Imagine my delight to be asked to volunteer at one. Our Fearless Leader Sara asked me if I fancied helping out at an upcoming music festival just 20 minutes away from where we live in Mansfield on the 22nd of July.

“We were there last year, ” she said. “It was so cool!”

Farnstock is an event set up initially as a great way to raise funds for St. Michael’s Primary School in Farnsfield, Nottinghamshire. It’s a day out for families to enjoy music, the festival atmosphere, food and drink.

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Courtesy of Farnstock

The Farnstock Twitter is ablaze with hints on all the haps!

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My favourite quote by Justin Hevness in an article in The Nottingham Post in 2014 sums up the general vibe of the event. Hevness said, “(The Festival) came about by a culmination of a mad idea, a fantastic school that needs money-raising for it and a headmaster who knows how to rock!” What’s not to love? Crafty ones that we are, we are on the bill as the Yankee Yarnbombers. We will be there. Come look for us. We will be the ones rocking out, using 12mm needles like drumsticks and throwing psychedelic skeins of light into the crowd…

Most likely, we will be the ones with knitted flowers in our hair and be teaching people how to knit in a tent demurely sipping cider…. and rocking out. (Freeeeeebird!!!!)

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Yarn Of Wonder

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I walked in to see Our Fearless Leader Sara’s happy little face. She was looking at her iPhone and beeming.

“Dude,” she said. “This lady came in earlier this week and she’s just posted us such a nice review!”

“Cool, dude!” I said as I pulled up a chair and took out my current WIP (one of…). “What did she say?”

“She said we were an Aladdin’s Cave!”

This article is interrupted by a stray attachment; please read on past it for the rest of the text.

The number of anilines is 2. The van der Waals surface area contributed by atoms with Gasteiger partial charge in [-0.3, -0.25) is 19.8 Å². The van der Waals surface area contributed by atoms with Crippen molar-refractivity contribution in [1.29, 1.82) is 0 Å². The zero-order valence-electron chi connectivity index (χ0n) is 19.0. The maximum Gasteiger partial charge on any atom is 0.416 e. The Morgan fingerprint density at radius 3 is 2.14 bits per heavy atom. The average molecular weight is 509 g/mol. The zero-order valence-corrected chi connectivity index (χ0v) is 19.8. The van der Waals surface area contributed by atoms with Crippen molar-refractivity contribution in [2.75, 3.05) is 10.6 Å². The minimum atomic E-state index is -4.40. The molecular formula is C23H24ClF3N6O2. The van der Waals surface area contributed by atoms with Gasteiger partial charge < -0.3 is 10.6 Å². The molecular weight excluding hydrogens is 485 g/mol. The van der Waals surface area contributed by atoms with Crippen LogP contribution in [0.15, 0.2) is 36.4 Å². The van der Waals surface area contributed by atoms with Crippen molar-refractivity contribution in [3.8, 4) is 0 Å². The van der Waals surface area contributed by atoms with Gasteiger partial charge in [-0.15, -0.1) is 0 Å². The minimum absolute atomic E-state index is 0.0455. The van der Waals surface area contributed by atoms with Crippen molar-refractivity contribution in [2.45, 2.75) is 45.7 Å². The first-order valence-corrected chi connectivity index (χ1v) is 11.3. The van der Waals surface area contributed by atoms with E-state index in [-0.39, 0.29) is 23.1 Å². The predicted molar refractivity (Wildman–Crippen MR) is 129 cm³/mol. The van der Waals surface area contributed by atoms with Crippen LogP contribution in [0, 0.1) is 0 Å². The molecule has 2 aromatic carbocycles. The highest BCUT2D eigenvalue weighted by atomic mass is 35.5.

I sat there and thought about it. I know the story. Heck, I read the book to my kids and have seen a few versions of Aladddin and the Lamp including the panto in Nottingham with everyone shouting IT’S BEHIND YOUUUUUU! But I had never heard someone describing a shop in this way.

“It’s a saying,” said Resident Designer Jen. “You have never heard it before?”

So I did what any good writer and former journalist would do….

I looked it up.

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The shop is small. It’s no bigger than most people’s front room. It used to be a green grocer. But now it has all the colours of a magic spectrum as well as other treasures.

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It is a place of knowledge, ideas, charity and “phenoenal [knitting skills] in an itty-bitty living space.” The shop has become the regular haunt of an ecclectic mix of people who come together in community. Yankee Yarns welcomes everyone and anyone to come in, browse, chat and become part of the furniture.

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Yankee Yarns supports community events and champions charities and community programmes such as the Breastfeeding Welcome Scheme.aladdin5

I will say, time really does stand still when you stay at the shop to knit, crochet or just talk. All of a sudden, you look at your time piece and BOOM! Hours have flown! In the words of the Genie of the lamp (the Disney version): “Ten thousand years in the Cave of Wonders oughta chill him out!”

It will. It will chill you out. Come on in.

 

 

Levelling Up: Lace Workshop Session One

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“The air was sultry. The day was bright. The oppressive sun seared our skin as we set out across the market town of Mansfield in search of knowledge. A challenge had been set to learn to knit the fabled Cherry Leaf Shawl. The lace shawl is an intricate, delicate design that has set many a heart on fire. This blazing day, six intrepid ladies traversed the cruel temperatures on a quest to acquire the knowledge, the skill and courage to make the mythical garment. But there would be tests of technique they would need to pass….

Pass they did.”

 

Woollyelly, designed the pattern expressly for the Yankee Yarns Workshop Series. June 17th was the first of three in the lace knitting series. As with any fabled quest, there were three milestones we were meant to pass. Woollyelly (who will from now on be known as the Bridgekeeper) guided us through each of them.

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Woollelly aka Ellena Kirk

The Colour : The first hurdle we had to surmount was which colour we needed to choose. The price of the workshop included two 50g (210m) skeins of Superba Premium Superwash. It is a 4 Ply Yarn. It is 75% Virgin Wool,  25% Polyamide. It’s great for socks and typically you would use a needle Size of 2 – 3mm. But we used 4mm circular needles because we are working with lovely large holes. The stumbling block was really deciding on the colour. I changed my mind six times before finally using the red as is shown in the pattern. I thought I would be kicked out of the shop for vacillating between colour choices. When I jumped this first hurdle, I felt my energy level up and I was ready to tackle the next round which would be a contest of skill…